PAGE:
News In Brief

The US

The NATO-led peacekeeping mission in Bosnia definitely will end next June, National Security Adviser Sandy Berger was expected to announce in a speech at Georgetown University in Washington. A source who asked not to be identified said Berger also would tell listeners that the question of a successor force in Bosnia has yet to be decided. Earlier, NATO Secretary-General Javier Solana, in Brussels, hinted broadly that an international military ground force would take the alliance's place. President Clinton has told Congress he wants to pull US troops out of the ethnically split country when the peacekeeping mandate runs out.

Despite the controversy over unregulated political "soft money," the Republican and Democratic parties raised $35 million in such contributions in the first half of 1997 - more than during the kickoff of the last presidential election cycle, the Federal Elections Commission reported. It said the GOP had raised $21.7 of the total.

Teamsters president Ron Carey called himself "the victim" in the illegal diversion of union funds to his 1996 campaign for the post. Speaking at the AFL-CIO convention in Pittsburgh, he said trusted aides kept the transfer from him. His narrow victory over James Hoffa Jr. was nullified and a new election ordered. Three aides pleaded guilty in the case. Earlier, AFL-CIO president John Sweeney, who oversaw the spending of $119 million in union funds on the 1996 general elections, cal-led for a ban on "soft money" donations to national politics. He said union resources could be better spent in other areas.

Despite a continuing series of problems with Mir, astronaut David Wolf said he looks forward to his scheduled four-month stay on the troubled Russian space station.

Amtrak cannot afford the pay hikes recommended by a Clinton administration emergency board and believes its survival is threatened, the rail passenger service said. The panel, appointed by Clinton Aug. 21 at the start of a cooling-off period, proposed retroactive increases for track maintenance workers going back to 1995 and a series of lump-sum and equity payments to head off a strike. Unless Congress intervenes, Amtrak and the workers' union have until Oct. 22 to settle their pay dispute and avert the strike or a lockout.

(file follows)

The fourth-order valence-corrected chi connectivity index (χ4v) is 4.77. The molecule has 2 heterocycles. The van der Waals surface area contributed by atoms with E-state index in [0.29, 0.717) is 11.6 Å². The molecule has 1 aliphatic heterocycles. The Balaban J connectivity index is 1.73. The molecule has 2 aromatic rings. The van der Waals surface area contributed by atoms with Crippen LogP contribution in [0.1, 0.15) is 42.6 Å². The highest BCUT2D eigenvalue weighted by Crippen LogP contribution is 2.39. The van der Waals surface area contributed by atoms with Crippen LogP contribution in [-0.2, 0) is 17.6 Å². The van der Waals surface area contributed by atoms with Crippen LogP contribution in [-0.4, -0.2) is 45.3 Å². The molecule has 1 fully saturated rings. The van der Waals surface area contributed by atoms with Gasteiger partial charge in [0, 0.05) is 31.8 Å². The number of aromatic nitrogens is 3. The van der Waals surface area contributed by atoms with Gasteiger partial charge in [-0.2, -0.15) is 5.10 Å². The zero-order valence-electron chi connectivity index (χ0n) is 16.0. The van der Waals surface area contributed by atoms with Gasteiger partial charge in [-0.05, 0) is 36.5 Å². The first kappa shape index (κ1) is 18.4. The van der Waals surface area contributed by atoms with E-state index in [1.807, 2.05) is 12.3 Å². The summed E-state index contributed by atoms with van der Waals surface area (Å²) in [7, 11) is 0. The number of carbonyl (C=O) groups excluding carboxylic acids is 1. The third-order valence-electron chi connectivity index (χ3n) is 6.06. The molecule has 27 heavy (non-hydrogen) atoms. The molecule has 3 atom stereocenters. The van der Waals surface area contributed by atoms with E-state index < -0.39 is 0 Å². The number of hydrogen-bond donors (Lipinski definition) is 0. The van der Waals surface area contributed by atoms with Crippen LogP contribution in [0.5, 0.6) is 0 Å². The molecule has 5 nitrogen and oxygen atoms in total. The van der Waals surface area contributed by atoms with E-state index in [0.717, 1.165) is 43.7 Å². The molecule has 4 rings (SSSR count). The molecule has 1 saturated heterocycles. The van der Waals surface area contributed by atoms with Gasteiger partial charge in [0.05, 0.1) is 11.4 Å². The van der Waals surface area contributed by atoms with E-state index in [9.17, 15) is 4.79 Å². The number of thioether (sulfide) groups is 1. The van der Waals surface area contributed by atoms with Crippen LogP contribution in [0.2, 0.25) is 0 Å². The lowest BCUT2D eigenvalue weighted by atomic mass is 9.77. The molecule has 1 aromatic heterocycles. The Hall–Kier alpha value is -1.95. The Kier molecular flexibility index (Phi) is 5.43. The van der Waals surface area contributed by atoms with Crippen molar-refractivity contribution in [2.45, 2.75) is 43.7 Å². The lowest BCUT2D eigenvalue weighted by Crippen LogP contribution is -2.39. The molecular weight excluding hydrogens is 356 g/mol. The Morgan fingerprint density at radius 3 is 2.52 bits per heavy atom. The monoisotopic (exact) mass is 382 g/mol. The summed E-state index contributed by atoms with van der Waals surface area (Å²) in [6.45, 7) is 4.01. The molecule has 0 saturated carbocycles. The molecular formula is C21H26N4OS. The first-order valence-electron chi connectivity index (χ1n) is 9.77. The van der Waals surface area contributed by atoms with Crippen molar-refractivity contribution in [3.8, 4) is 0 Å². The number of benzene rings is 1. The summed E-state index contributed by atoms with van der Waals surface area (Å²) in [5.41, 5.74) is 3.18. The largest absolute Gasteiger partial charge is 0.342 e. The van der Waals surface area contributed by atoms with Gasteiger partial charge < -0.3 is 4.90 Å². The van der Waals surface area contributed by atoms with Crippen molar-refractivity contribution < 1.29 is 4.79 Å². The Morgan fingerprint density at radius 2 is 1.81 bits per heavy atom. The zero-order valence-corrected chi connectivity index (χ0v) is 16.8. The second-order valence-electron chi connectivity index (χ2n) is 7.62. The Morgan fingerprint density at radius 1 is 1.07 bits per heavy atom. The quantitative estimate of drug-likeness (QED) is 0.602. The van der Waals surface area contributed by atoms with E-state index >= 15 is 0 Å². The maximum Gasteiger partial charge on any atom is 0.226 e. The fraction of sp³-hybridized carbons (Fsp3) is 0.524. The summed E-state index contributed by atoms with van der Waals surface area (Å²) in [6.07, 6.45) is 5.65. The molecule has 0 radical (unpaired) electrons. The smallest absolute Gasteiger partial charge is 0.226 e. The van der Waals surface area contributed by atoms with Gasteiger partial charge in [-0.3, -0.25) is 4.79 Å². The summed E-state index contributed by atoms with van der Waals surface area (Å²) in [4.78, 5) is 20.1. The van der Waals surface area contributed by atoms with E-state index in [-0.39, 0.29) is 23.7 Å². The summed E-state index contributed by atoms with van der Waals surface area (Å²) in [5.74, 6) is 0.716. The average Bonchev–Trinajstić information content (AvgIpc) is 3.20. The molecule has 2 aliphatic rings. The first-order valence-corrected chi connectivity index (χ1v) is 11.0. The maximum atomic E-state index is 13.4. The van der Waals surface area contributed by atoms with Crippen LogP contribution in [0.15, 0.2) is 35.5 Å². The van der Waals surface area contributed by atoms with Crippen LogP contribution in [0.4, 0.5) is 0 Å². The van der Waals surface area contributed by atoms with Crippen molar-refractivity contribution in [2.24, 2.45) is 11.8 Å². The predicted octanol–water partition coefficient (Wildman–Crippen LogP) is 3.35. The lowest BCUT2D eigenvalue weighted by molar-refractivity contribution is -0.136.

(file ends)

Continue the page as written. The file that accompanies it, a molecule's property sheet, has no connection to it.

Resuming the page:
Girls between 10 and 14 turned increasingly to alcohol and narcotics over the past three decades, a federal agency report-ed. The Substance Abuse and Mental Health Services Administration said its studies show alcohol use in that group rose from 7 percent of new users in the early 1960s to 31 percent in the early 1990s, with marijuana experimentation climbing from 5 percent to 24 percent in that span.

News organizations covering the impending Unabomber trial in Sacramento, Calif., asked the judge in the case to lift his order keeping jurors' identities secret. Garland Burrell issued the ruling because of extensive publicity surrounding the trial. A lawyer for the plaintiffs called the order "unprecedented" because both sides in the case had agreed that juror safety was not an issue. The trial of suspect Theodore Kaczynski is due to begin Nov. 12.

The first black cadet in US Military Academy history was awarded his commission posthumously by Army Secretary Togo West. James Webster Smith, born a slave in Columbia, S.C., completed four years at the West Point, N.Y., academy in 1874 despite continuous harassment by white cadets. He was expelled for failing an exam but went on to become commandant of cadets at what is now South Carolina State University in Orangeburg.

The fastest speed by a motor vehicle over land will not count as a world record, officials in Nevada ruled. Andy Green of Britain drove the Thrust jet car over a test course in the Nevada desert at 618.5 m.p.h. and then at 687.9 m.p.h. - for an aggregate of more than 650 m.p.h., well above the record of 633. But the elapsed time between the two runs was 80 minutes, 20 more than rules allow.

The World

Northern Ireland's two main opponents faced each other for the first time at the negotiating table. But the rhetoric at the historic meeting was anything but peaceful. The only item on the first day's agenda was the Ulster Unionists' demand that Sinn Fein be thrown out because of ties to the IRA. But Ulster Unionists said they would participate even if Sinn Fein remained. Two smaller Unionist parties have boycotted the talks, saying Britain and Ireland plan to use negotiations as a way to eventually merge the province with Ireland.

The siege against the West Bank village of Nablus tightened after Israeli soldiers reportedly identified Islamic militants who carried out two suicide bombings in Jerusalem. Dozens of Palestinians protested the blockade, burning tires and hurling rocks. Israeli Prime Minister Benjamin Netanyahu said the bombers belonged to a cell of the militant group Hamas, which operates out of the West Bank. Twenty-five people, including the five bombers, were killed in the July 30 and Sept. 4 attacks.